Lindelof found out HBO already controlled the rights to the story. The project wasn’t moving forward because Perotta wanted to be involved in any adaptation, but the network worried about his lack of TV experience. In short, HBO executives needed an experienced showrunner to partner with Perotta. And just like that, Lindelof began creating.
“I was really captivated by the idea the show centered around a mystery that never was going to be answered,” he says. “And that this show was about living in a world without resolution—versus Lost, which was very much built around questions the show had to answer.
“I just loved that The Leftovers is like all these people disappeared, you’re never going to find out why or why them, and how do you live your life in that environment? I was just really catalyzed by that, and the metaphysical and religious, both text and subtext, were really fascinating to me.”
The lack of resolution presented in The Leftovers intrigued Lindelof, but what really “moved” him in the novel was the “inevitability in life is death.”
“I’m 43 years old now, and that’s right at the point in life you start attending just as many christenings as funerals,” he says. “I’ve now seen the grand layout of life. I lost my own father; I am a father … I’m really curious about what I’m supposed to do while I’m here on the planet, and I’m really curious about whether or not this is it. I want to explore that curiosity in the stories that I tell, and I want those stories to be populated by characters who are preoccupied by those ideas.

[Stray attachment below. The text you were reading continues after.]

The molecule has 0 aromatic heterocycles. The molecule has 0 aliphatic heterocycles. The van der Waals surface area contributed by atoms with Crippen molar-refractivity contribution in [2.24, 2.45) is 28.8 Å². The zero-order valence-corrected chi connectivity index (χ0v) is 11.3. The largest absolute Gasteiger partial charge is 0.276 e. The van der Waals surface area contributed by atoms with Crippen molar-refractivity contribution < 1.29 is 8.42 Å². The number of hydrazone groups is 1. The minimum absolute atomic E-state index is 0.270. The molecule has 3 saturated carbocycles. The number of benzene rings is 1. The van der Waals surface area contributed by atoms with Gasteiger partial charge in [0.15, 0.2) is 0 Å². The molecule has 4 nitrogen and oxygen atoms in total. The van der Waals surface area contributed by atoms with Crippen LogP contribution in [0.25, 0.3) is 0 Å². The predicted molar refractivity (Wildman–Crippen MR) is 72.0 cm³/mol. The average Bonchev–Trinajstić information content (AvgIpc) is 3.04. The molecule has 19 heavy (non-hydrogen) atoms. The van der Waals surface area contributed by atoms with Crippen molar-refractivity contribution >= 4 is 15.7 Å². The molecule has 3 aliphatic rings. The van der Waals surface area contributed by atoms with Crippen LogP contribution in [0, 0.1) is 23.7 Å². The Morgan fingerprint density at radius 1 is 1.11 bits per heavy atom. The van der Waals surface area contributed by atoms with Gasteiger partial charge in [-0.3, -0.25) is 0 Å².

“Because it’s very profound, death: It’s the most emotionally intense experience. I had the occasion to be present when my son was born, and I was also in the room when my father died. Those events were equally profound and stunning and amazing. I don’t know how I write about anything other than these two things ever again.”
The Leftovers’ sudden departure recalls the specific feature of some Christian circles called a premillennial rapture. While the best-selling Left Behind novels introduced this concept into 21st-century mainstream culture, the concept is central to the theological framework known as dispensationalism.
Not exactly the idea you’d expect to attract the attention of a sci-fi writer who grew up in a “culturally Jewish” half-Lutheran, half-atheist home.
“I went to Hebrew school and was Bar Mitzvah’ed, but not really ever a believer in the strictest sense of the word,” Lindelof says. “But I obviously had a lot of instruction on the Old Testament. I was always fascinated by Bible stories in terms of, was I supposed to take these things literally—Was there actually a flood? Was there an Abraham and Isaac? Did Moses actually part the Red Sea? Or were these things more parables?